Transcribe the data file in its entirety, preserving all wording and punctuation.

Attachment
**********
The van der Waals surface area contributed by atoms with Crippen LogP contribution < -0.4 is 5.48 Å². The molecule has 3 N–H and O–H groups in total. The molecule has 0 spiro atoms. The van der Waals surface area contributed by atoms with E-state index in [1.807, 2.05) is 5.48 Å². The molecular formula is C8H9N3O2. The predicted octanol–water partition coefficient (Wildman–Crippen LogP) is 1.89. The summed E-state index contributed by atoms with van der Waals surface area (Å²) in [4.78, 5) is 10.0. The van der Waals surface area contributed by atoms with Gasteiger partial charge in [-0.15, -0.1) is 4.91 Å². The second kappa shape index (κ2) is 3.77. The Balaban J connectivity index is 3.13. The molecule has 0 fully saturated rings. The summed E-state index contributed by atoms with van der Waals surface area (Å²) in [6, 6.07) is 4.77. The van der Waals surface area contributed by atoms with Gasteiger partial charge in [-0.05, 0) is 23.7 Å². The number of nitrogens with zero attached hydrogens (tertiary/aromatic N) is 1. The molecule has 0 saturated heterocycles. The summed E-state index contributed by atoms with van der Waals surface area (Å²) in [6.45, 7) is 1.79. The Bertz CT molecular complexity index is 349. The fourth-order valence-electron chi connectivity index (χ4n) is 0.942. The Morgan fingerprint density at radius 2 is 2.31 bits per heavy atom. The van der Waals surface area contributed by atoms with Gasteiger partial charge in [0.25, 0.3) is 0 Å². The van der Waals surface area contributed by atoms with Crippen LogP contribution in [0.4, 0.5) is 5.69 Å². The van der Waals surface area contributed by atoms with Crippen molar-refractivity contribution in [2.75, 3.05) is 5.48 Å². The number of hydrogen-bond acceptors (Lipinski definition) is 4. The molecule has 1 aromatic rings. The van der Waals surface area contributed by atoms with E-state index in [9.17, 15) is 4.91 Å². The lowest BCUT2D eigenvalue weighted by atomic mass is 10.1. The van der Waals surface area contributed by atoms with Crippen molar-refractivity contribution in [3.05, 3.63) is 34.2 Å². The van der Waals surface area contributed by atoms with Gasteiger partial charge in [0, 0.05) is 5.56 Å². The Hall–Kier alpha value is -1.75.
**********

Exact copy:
The van der Waals surface area contributed by atoms with Crippen LogP contribution < -0.4 is 5.48 Å². The molecule has 3 N–H and O–H groups in total. The molecule has 0 spiro atoms. The van der Waals surface area contributed by atoms with E-state index in [1.807, 2.05) is 5.48 Å². The molecular formula is C8H9N3O2. The predicted octanol–water partition coefficient (Wildman–Crippen LogP) is 1.89. The summed E-state index contributed by atoms with van der Waals surface area (Å²) in [4.78, 5) is 10.0. The van der Waals surface area contributed by atoms with Gasteiger partial charge in [-0.15, -0.1) is 4.91 Å². The second kappa shape index (κ2) is 3.77. The Balaban J connectivity index is 3.13. The molecule has 0 fully saturated rings. The summed E-state index contributed by atoms with van der Waals surface area (Å²) in [6, 6.07) is 4.77. The van der Waals surface area contributed by atoms with Gasteiger partial charge in [-0.05, 0) is 23.7 Å². The number of nitrogens with zero attached hydrogens (tertiary/aromatic N) is 1. The molecule has 0 saturated heterocycles. The summed E-state index contributed by atoms with van der Waals surface area (Å²) in [6.45, 7) is 1.79. The Bertz CT molecular complexity index is 349. The fourth-order valence-electron chi connectivity index (χ4n) is 0.942. The Morgan fingerprint density at radius 2 is 2.31 bits per heavy atom. The van der Waals surface area contributed by atoms with Gasteiger partial charge in [0.25, 0.3) is 0 Å². The van der Waals surface area contributed by atoms with Crippen LogP contribution in [0.4, 0.5) is 5.69 Å². The van der Waals surface area contributed by atoms with Crippen molar-refractivity contribution in [2.75, 3.05) is 5.48 Å². The number of hydrogen-bond acceptors (Lipinski definition) is 4. The molecule has 1 aromatic rings. The van der Waals surface area contributed by atoms with E-state index in [9.17, 15) is 4.91 Å². The lowest BCUT2D eigenvalue weighted by atomic mass is 10.1. The van der Waals surface area contributed by atoms with Crippen molar-refractivity contribution in [3.05, 3.63) is 34.2 Å². The van der Waals surface area contributed by atoms with Gasteiger partial charge in [0, 0.05) is 5.56 Å². The Hall–Kier alpha value is -1.75.